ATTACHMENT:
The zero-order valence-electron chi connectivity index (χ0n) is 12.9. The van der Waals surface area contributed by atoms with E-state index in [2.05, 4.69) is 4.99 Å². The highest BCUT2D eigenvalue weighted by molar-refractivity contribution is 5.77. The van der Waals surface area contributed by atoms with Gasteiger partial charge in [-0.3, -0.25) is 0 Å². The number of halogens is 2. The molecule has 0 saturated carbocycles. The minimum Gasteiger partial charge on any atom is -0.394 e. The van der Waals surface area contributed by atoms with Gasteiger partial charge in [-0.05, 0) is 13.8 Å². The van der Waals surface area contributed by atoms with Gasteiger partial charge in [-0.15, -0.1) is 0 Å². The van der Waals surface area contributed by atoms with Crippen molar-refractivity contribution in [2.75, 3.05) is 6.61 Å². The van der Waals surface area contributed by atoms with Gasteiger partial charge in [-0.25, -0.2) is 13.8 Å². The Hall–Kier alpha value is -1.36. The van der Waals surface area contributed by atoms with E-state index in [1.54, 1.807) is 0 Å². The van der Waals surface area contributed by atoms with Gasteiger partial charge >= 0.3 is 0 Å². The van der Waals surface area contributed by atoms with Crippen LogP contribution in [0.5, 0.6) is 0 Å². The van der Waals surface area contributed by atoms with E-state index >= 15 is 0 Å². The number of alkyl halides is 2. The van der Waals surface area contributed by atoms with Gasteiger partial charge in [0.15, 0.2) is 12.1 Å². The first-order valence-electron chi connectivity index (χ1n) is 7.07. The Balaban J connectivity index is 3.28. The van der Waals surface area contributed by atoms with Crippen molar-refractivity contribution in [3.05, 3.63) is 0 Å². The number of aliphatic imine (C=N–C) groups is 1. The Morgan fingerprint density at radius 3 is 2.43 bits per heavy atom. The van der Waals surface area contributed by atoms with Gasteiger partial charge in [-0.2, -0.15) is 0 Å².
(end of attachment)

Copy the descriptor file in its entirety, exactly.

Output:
The zero-order valence-electron chi connectivity index (χ0n) is 12.9. The van der Waals surface area contributed by atoms with E-state index in [2.05, 4.69) is 4.99 Å². The highest BCUT2D eigenvalue weighted by molar-refractivity contribution is 5.77. The van der Waals surface area contributed by atoms with Gasteiger partial charge in [-0.3, -0.25) is 0 Å². The number of halogens is 2. The molecule has 0 saturated carbocycles. The minimum Gasteiger partial charge on any atom is -0.394 e. The van der Waals surface area contributed by atoms with Gasteiger partial charge in [-0.05, 0) is 13.8 Å². The van der Waals surface area contributed by atoms with Gasteiger partial charge in [-0.15, -0.1) is 0 Å². The van der Waals surface area contributed by atoms with Crippen molar-refractivity contribution in [2.75, 3.05) is 6.61 Å². The van der Waals surface area contributed by atoms with Gasteiger partial charge in [-0.25, -0.2) is 13.8 Å². The Hall–Kier alpha value is -1.36. The van der Waals surface area contributed by atoms with E-state index in [1.54, 1.807) is 0 Å². The van der Waals surface area contributed by atoms with Gasteiger partial charge >= 0.3 is 0 Å². The van der Waals surface area contributed by atoms with Crippen LogP contribution in [0.5, 0.6) is 0 Å². The van der Waals surface area contributed by atoms with E-state index >= 15 is 0 Å². The number of alkyl halides is 2. The van der Waals surface area contributed by atoms with Gasteiger partial charge in [0.15, 0.2) is 12.1 Å². The first-order valence-electron chi connectivity index (χ1n) is 7.07. The Balaban J connectivity index is 3.28. The van der Waals surface area contributed by atoms with Crippen molar-refractivity contribution in [3.05, 3.63) is 0 Å². The number of aliphatic imine (C=N–C) groups is 1. The Morgan fingerprint density at radius 3 is 2.43 bits per heavy atom. The van der Waals surface area contributed by atoms with Gasteiger partial charge in [-0.2, -0.15) is 0 Å².